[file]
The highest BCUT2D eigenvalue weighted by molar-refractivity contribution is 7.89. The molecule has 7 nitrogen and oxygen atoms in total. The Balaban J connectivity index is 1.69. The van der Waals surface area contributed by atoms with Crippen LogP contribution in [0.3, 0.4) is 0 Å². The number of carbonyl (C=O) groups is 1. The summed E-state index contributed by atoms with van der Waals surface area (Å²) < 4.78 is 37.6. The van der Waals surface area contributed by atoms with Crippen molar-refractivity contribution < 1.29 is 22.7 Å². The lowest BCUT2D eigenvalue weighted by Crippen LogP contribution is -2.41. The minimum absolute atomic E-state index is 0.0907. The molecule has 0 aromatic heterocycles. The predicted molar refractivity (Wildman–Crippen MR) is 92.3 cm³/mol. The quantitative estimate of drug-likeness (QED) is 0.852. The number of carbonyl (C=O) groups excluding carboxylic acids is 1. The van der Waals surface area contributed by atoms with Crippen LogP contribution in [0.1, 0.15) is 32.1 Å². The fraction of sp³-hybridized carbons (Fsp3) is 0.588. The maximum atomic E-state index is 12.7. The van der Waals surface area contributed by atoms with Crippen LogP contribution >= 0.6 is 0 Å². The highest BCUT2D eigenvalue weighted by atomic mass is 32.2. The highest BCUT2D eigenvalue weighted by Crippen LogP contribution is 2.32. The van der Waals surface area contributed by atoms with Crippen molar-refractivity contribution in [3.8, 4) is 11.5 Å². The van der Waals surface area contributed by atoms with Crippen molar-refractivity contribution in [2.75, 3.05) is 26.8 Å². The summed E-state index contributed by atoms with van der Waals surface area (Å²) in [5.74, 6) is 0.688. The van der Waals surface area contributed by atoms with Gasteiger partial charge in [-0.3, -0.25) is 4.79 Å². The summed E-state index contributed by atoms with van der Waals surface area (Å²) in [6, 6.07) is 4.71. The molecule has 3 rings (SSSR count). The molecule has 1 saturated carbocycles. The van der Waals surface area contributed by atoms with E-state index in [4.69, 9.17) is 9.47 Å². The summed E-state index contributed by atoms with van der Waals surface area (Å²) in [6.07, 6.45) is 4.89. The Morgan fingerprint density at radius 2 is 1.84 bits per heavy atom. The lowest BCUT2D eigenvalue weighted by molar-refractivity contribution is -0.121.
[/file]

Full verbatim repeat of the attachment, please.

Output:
The highest BCUT2D eigenvalue weighted by molar-refractivity contribution is 7.89. The molecule has 7 nitrogen and oxygen atoms in total. The Balaban J connectivity index is 1.69. The van der Waals surface area contributed by atoms with Crippen LogP contribution in [0.3, 0.4) is 0 Å². The number of carbonyl (C=O) groups is 1. The summed E-state index contributed by atoms with van der Waals surface area (Å²) < 4.78 is 37.6. The van der Waals surface area contributed by atoms with Crippen molar-refractivity contribution < 1.29 is 22.7 Å². The lowest BCUT2D eigenvalue weighted by Crippen LogP contribution is -2.41. The minimum absolute atomic E-state index is 0.0907. The molecule has 0 aromatic heterocycles. The predicted molar refractivity (Wildman–Crippen MR) is 92.3 cm³/mol. The quantitative estimate of drug-likeness (QED) is 0.852. The number of carbonyl (C=O) groups excluding carboxylic acids is 1. The van der Waals surface area contributed by atoms with Crippen LogP contribution in [0.1, 0.15) is 32.1 Å². The fraction of sp³-hybridized carbons (Fsp3) is 0.588. The maximum atomic E-state index is 12.7. The van der Waals surface area contributed by atoms with Crippen LogP contribution >= 0.6 is 0 Å². The highest BCUT2D eigenvalue weighted by atomic mass is 32.2. The highest BCUT2D eigenvalue weighted by Crippen LogP contribution is 2.32. The van der Waals surface area contributed by atoms with Crippen molar-refractivity contribution in [3.8, 4) is 11.5 Å². The van der Waals surface area contributed by atoms with Crippen molar-refractivity contribution in [2.75, 3.05) is 26.8 Å². The summed E-state index contributed by atoms with van der Waals surface area (Å²) in [5.74, 6) is 0.688. The van der Waals surface area contributed by atoms with Gasteiger partial charge in [-0.3, -0.25) is 4.79 Å². The summed E-state index contributed by atoms with van der Waals surface area (Å²) in [6, 6.07) is 4.71. The molecule has 3 rings (SSSR count). The molecule has 1 saturated carbocycles. The van der Waals surface area contributed by atoms with E-state index in [4.69, 9.17) is 9.47 Å². The summed E-state index contributed by atoms with van der Waals surface area (Å²) in [6.07, 6.45) is 4.89. The Morgan fingerprint density at radius 2 is 1.84 bits per heavy atom. The lowest BCUT2D eigenvalue weighted by molar-refractivity contribution is -0.121.